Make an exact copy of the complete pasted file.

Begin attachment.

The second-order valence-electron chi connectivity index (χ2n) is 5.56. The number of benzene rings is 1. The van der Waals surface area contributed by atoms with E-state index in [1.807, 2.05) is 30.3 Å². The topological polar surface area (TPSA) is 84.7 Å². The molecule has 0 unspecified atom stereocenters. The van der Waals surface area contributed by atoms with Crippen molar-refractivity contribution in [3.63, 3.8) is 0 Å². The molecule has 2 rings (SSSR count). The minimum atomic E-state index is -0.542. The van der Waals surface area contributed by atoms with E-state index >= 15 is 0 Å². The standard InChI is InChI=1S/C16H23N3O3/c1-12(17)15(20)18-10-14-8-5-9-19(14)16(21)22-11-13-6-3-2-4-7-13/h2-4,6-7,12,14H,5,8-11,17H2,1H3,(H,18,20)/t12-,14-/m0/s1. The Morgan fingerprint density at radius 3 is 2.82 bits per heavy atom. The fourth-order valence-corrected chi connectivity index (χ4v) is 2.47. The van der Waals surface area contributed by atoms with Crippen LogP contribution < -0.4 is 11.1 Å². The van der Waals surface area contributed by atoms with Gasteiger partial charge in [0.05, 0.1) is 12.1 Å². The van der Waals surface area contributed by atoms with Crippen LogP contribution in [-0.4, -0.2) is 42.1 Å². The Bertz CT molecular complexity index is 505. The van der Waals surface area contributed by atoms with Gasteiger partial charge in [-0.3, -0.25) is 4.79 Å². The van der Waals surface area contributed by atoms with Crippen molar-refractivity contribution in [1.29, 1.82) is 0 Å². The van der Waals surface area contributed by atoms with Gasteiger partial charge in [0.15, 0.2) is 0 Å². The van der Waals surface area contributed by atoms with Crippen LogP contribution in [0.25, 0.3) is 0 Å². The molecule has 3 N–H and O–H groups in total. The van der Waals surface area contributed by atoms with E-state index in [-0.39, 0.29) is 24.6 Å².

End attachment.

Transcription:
The second-order valence-electron chi connectivity index (χ2n) is 5.56. The number of benzene rings is 1. The van der Waals surface area contributed by atoms with E-state index in [1.807, 2.05) is 30.3 Å². The topological polar surface area (TPSA) is 84.7 Å². The molecule has 0 unspecified atom stereocenters. The van der Waals surface area contributed by atoms with Crippen molar-refractivity contribution in [3.63, 3.8) is 0 Å². The molecule has 2 rings (SSSR count). The minimum atomic E-state index is -0.542. The van der Waals surface area contributed by atoms with E-state index >= 15 is 0 Å². The standard InChI is InChI=1S/C16H23N3O3/c1-12(17)15(20)18-10-14-8-5-9-19(14)16(21)22-11-13-6-3-2-4-7-13/h2-4,6-7,12,14H,5,8-11,17H2,1H3,(H,18,20)/t12-,14-/m0/s1. The Morgan fingerprint density at radius 3 is 2.82 bits per heavy atom. The fourth-order valence-corrected chi connectivity index (χ4v) is 2.47. The van der Waals surface area contributed by atoms with Crippen LogP contribution < -0.4 is 11.1 Å². The van der Waals surface area contributed by atoms with Gasteiger partial charge in [0.05, 0.1) is 12.1 Å². The van der Waals surface area contributed by atoms with Crippen LogP contribution in [-0.4, -0.2) is 42.1 Å². The Bertz CT molecular complexity index is 505. The van der Waals surface area contributed by atoms with Gasteiger partial charge in [-0.3, -0.25) is 4.79 Å². The van der Waals surface area contributed by atoms with Crippen molar-refractivity contribution in [1.29, 1.82) is 0 Å². The van der Waals surface area contributed by atoms with Gasteiger partial charge in [0.15, 0.2) is 0 Å². The van der Waals surface area contributed by atoms with Crippen LogP contribution in [0.25, 0.3) is 0 Å². The molecule has 3 N–H and O–H groups in total. The van der Waals surface area contributed by atoms with E-state index in [-0.39, 0.29) is 24.6 Å².